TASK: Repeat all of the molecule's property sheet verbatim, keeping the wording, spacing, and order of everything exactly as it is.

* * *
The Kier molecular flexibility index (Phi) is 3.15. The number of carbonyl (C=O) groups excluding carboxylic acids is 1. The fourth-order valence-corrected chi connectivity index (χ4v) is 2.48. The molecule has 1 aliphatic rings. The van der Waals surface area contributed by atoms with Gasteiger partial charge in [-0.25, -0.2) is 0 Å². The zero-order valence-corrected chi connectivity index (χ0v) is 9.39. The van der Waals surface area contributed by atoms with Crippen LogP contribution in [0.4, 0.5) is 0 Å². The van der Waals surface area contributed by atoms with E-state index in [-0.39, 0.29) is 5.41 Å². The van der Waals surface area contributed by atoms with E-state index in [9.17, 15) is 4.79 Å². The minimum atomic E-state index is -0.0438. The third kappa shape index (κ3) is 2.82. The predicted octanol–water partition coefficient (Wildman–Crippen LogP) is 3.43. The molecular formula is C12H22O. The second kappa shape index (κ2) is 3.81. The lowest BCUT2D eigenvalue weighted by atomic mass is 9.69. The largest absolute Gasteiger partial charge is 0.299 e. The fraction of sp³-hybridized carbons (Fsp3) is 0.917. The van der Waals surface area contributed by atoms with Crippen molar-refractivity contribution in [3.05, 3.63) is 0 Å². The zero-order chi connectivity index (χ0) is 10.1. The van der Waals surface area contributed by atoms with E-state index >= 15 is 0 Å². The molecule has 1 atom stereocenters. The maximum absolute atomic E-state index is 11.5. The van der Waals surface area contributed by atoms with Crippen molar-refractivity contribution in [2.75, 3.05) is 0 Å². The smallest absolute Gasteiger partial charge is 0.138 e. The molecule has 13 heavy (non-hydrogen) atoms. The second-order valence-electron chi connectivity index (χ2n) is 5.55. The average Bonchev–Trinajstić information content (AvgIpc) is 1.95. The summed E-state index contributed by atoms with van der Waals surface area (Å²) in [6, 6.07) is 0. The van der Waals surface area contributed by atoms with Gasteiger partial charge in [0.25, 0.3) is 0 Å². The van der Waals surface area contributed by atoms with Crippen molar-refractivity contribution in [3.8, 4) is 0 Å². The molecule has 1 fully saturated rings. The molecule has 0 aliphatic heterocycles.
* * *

The Kier molecular flexibility index (Phi) is 3.15. The number of carbonyl (C=O) groups excluding carboxylic acids is 1. The fourth-order valence-corrected chi connectivity index (χ4v) is 2.48. The molecule has 1 aliphatic rings. The van der Waals surface area contributed by atoms with Gasteiger partial charge in [-0.25, -0.2) is 0 Å². The zero-order valence-corrected chi connectivity index (χ0v) is 9.39. The van der Waals surface area contributed by atoms with Crippen LogP contribution in [0.4, 0.5) is 0 Å². The van der Waals surface area contributed by atoms with E-state index in [-0.39, 0.29) is 5.41 Å². The van der Waals surface area contributed by atoms with E-state index in [9.17, 15) is 4.79 Å². The minimum atomic E-state index is -0.0438. The third kappa shape index (κ3) is 2.82. The predicted octanol–water partition coefficient (Wildman–Crippen LogP) is 3.43. The molecular formula is C12H22O. The second kappa shape index (κ2) is 3.81. The lowest BCUT2D eigenvalue weighted by atomic mass is 9.69. The largest absolute Gasteiger partial charge is 0.299 e. The fraction of sp³-hybridized carbons (Fsp3) is 0.917. The van der Waals surface area contributed by atoms with Crippen molar-refractivity contribution in [3.05, 3.63) is 0 Å². The zero-order chi connectivity index (χ0) is 10.1. The van der Waals surface area contributed by atoms with E-state index >= 15 is 0 Å². The molecule has 1 atom stereocenters. The maximum absolute atomic E-state index is 11.5. The van der Waals surface area contributed by atoms with Crippen molar-refractivity contribution in [2.75, 3.05) is 0 Å². The smallest absolute Gasteiger partial charge is 0.138 e. The molecule has 13 heavy (non-hydrogen) atoms. The second-order valence-electron chi connectivity index (χ2n) is 5.55. The average Bonchev–Trinajstić information content (AvgIpc) is 1.95. The summed E-state index contributed by atoms with van der Waals surface area (Å²) in [6, 6.07) is 0. The van der Waals surface area contributed by atoms with Gasteiger partial charge in [0.25, 0.3) is 0 Å². The van der Waals surface area contributed by atoms with Crippen molar-refractivity contribution in [3.8, 4) is 0 Å². The molecule has 1 fully saturated rings. The molecule has 0 aliphatic heterocycles.